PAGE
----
The Owners of Chapman’s Eat Market and Ginger Rabbit are Opening a Third Concept

Chef BJ Lieberman and his wife, Bronwyn Haines, are teaming up with the Wood Cos. to open a live-fire restaurant in the Short North.

Erin Edwards
Columbus Monthly
The Wood Cos. has leased the restaurant space at 36 E. Lincoln St. to the owners of Chapman's Eat Market and Ginger Rabbit. The development at the corner of Pearl and Lincoln includes a parking garage.

It’s no secret: Chapman’s Eat Market is a hard dinner seat to secure ever since the New York Times named it one of the nation’s “50 most vibrant and delicious restaurants" of 2021. Chapman’s fans will soon have another opportunity to experience chef BJ Lieberman and Co.’s food, though it will be a significant departure from the German Village restaurant. 

In an interview last week, Lieberman and his wife, Bronwyn Haines, announced they are opening a 5,000-square-foot, fine-dining restaurant and bar centered around a wood-burning hearth and smoke-kissed fare. The two-level restaurant, Hiraeth, begins construction next month at 36 E. Lincoln St., just a short walk from the couple’s most recent venture: Ginger Rabbit Jazz Lounge. Hiraeth is a Welsh word that loosely means a longing or homesickness—even for a place you’ve never been before.  

“It's like you walk into a place and you get a feeling like you belong here, or it makes you long for something that you never even knew you wanted,” Lieberman explains. “We want to create a space that is different from anything that anyone's experienced, something that you'll be longing for the moment that you leave. But also, whenever you're there, [you think] ‘I found whatever piece of [me] is missing.’ We want to be that for people.” 

Just don’t expect Welsh food. Based on the description alone—a wood-burning kitchen celebrating Mediterranean, Israeli, North African and even French cuisines—there's nothing quite like Hiraeth in Columbus. (Though a wood-fired restaurant, Fyr, is forthcoming at the under-construction Hilton Downtown Columbus expansion.) Two of the restaurants providing inspiration include the award-winning Israeli restaurant Zahav in Philadelphia, Haines says, and Roister, the Alinea Group’s hearth-focused restaurant in Chicago.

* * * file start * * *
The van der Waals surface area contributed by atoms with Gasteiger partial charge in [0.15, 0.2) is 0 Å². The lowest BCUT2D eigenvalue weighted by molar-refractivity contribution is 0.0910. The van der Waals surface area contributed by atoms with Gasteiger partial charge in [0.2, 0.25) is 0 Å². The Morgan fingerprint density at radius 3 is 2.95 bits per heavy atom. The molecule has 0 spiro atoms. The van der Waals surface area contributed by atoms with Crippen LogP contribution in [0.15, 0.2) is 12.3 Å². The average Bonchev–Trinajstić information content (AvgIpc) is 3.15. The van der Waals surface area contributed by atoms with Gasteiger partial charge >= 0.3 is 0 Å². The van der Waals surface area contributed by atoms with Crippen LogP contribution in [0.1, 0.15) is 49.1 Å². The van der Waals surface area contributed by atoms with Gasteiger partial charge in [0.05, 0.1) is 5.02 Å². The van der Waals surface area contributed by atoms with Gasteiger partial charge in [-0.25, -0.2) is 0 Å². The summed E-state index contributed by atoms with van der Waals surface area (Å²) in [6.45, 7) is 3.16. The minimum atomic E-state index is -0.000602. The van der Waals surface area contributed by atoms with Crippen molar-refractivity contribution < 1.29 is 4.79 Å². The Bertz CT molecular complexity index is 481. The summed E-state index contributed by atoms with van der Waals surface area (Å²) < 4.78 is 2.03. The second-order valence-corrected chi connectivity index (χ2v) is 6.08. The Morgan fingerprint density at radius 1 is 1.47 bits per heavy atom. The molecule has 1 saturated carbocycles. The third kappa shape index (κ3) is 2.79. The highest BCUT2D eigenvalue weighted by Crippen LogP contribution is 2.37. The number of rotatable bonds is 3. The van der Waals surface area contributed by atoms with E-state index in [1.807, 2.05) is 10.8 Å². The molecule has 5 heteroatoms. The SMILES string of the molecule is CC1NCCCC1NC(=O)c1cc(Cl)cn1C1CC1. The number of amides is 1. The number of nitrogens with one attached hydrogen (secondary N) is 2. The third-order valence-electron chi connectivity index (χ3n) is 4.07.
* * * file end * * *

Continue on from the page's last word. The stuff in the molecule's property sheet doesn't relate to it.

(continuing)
“I worked at [chef Sean Brock’s] Husk. Everything that we did there was wood fired. So, I'm familiar with that cooking technique. And it's very different than what we do at Chapman's, which is awesome to have variety in what we do,” Lieberman says. 

The Wood Cos. had already outfitted the restaurant's kitchen space for live-fire cooking, which was a big draw, Lieberman says. In addition, the building is adjacent to a 255-space parking garage at the corner of Pearl and Lincoln. The street-level portion of Hiraeth will feature 1,500 square feet for a small dining room and bar. "There's going to be a small passageway, and it takes you down a set of stairs to the basement,” Lieberman says, “and that's like [3,500] square feet down there” that will include the kitchen, another dining room and an intimate bar. 

The centerpiece of the kitchen will be a 10-foot-by-3-foot hearth--what Lieberman describes as “an erector set” of grills and smoke boxes--that’s being built by Grills by Demant in Atlanta, a chef-favorite maker of grilling/smoking equipment. (Brock, Lieberman’s one-time boss at both McCrady's and Husk in Charleston, has a custom Grills by Demant grill at his new Nashville restaurant, Audrey.) 

Lieberman and Haines will once again work with Mike Grady and Ben Lebel with Sister East Design, the company that handled interior design for Chapman’s and Ginger Rabbit. Whereas those first two businesses carry a consistent look, Hiraeth’s design will be very different and more modern, Haines says. Hiraeth will also offer more seating than Chapman’s but with more space between tables.  

The restaurant’s bar program will be overseen by Seth Laufman, a past Coumbus Monthly Tastemaker and the beverage director at Chapman’s and Ginger Rabbit. “We haven't made any final decisions, but we've kicked around the idea of focusing on spirits that require fire in their process somewhere, like agave, scotch, barrel-aged things,” Lieberman said in a follow-up email. “Smoke can be subtle, and it can be in your face; we are excited to play with all of the expressions of fire and smoke. We won't be able to really R&D the food and beverage menu until the hearth is installed and usable, so we are holding off on making any predictions of what the menu could or will actually be. We're gonna ‘do it live’ as they say.”